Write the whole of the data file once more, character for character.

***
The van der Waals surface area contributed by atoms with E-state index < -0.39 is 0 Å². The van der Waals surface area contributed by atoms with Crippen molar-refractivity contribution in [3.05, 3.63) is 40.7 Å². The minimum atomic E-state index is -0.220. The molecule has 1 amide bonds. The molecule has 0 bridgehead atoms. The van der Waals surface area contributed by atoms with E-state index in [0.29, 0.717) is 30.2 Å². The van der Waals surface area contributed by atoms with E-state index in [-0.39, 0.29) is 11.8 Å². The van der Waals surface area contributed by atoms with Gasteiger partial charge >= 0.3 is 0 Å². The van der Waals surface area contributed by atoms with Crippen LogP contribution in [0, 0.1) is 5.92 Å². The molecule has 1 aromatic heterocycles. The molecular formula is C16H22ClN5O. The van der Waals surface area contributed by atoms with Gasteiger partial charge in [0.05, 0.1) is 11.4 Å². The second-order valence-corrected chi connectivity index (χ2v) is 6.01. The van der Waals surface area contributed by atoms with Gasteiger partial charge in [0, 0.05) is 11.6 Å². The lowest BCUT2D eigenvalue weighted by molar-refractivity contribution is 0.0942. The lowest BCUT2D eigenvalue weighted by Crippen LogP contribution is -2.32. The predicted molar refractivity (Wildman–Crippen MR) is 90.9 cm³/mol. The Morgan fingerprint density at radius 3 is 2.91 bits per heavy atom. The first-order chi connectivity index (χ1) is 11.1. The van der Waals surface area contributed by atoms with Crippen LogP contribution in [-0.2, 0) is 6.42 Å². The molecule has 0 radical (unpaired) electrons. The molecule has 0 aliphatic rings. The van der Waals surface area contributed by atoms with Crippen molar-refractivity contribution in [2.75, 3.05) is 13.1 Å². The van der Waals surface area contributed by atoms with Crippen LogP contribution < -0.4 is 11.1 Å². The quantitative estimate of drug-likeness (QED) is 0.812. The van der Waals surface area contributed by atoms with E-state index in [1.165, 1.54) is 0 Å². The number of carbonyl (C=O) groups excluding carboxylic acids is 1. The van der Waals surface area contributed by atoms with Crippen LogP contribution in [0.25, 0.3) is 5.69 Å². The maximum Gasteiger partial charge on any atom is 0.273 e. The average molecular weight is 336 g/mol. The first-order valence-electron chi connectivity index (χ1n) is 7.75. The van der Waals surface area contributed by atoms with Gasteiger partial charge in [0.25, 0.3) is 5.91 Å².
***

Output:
The van der Waals surface area contributed by atoms with E-state index < -0.39 is 0 Å². The van der Waals surface area contributed by atoms with Crippen molar-refractivity contribution in [3.05, 3.63) is 40.7 Å². The minimum atomic E-state index is -0.220. The molecule has 1 amide bonds. The molecule has 0 bridgehead atoms. The van der Waals surface area contributed by atoms with E-state index in [0.29, 0.717) is 30.2 Å². The van der Waals surface area contributed by atoms with E-state index in [-0.39, 0.29) is 11.8 Å². The van der Waals surface area contributed by atoms with Gasteiger partial charge >= 0.3 is 0 Å². The van der Waals surface area contributed by atoms with Crippen LogP contribution in [0, 0.1) is 5.92 Å². The molecule has 1 aromatic heterocycles. The molecular formula is C16H22ClN5O. The van der Waals surface area contributed by atoms with Gasteiger partial charge in [0.05, 0.1) is 11.4 Å². The second-order valence-corrected chi connectivity index (χ2v) is 6.01. The van der Waals surface area contributed by atoms with Gasteiger partial charge in [0, 0.05) is 11.6 Å². The lowest BCUT2D eigenvalue weighted by molar-refractivity contribution is 0.0942. The lowest BCUT2D eigenvalue weighted by Crippen LogP contribution is -2.32. The predicted molar refractivity (Wildman–Crippen MR) is 90.9 cm³/mol. The Morgan fingerprint density at radius 3 is 2.91 bits per heavy atom. The first-order chi connectivity index (χ1) is 11.1. The van der Waals surface area contributed by atoms with Crippen LogP contribution in [-0.2, 0) is 6.42 Å². The molecule has 0 radical (unpaired) electrons. The molecule has 0 aliphatic rings. The van der Waals surface area contributed by atoms with Crippen molar-refractivity contribution in [2.75, 3.05) is 13.1 Å². The van der Waals surface area contributed by atoms with Crippen LogP contribution < -0.4 is 11.1 Å². The quantitative estimate of drug-likeness (QED) is 0.812. The van der Waals surface area contributed by atoms with E-state index in [1.165, 1.54) is 0 Å². The number of carbonyl (C=O) groups excluding carboxylic acids is 1. The van der Waals surface area contributed by atoms with Crippen LogP contribution in [0.25, 0.3) is 5.69 Å². The maximum Gasteiger partial charge on any atom is 0.273 e. The average molecular weight is 336 g/mol. The first-order valence-electron chi connectivity index (χ1n) is 7.75. The van der Waals surface area contributed by atoms with Gasteiger partial charge in [0.25, 0.3) is 5.91 Å².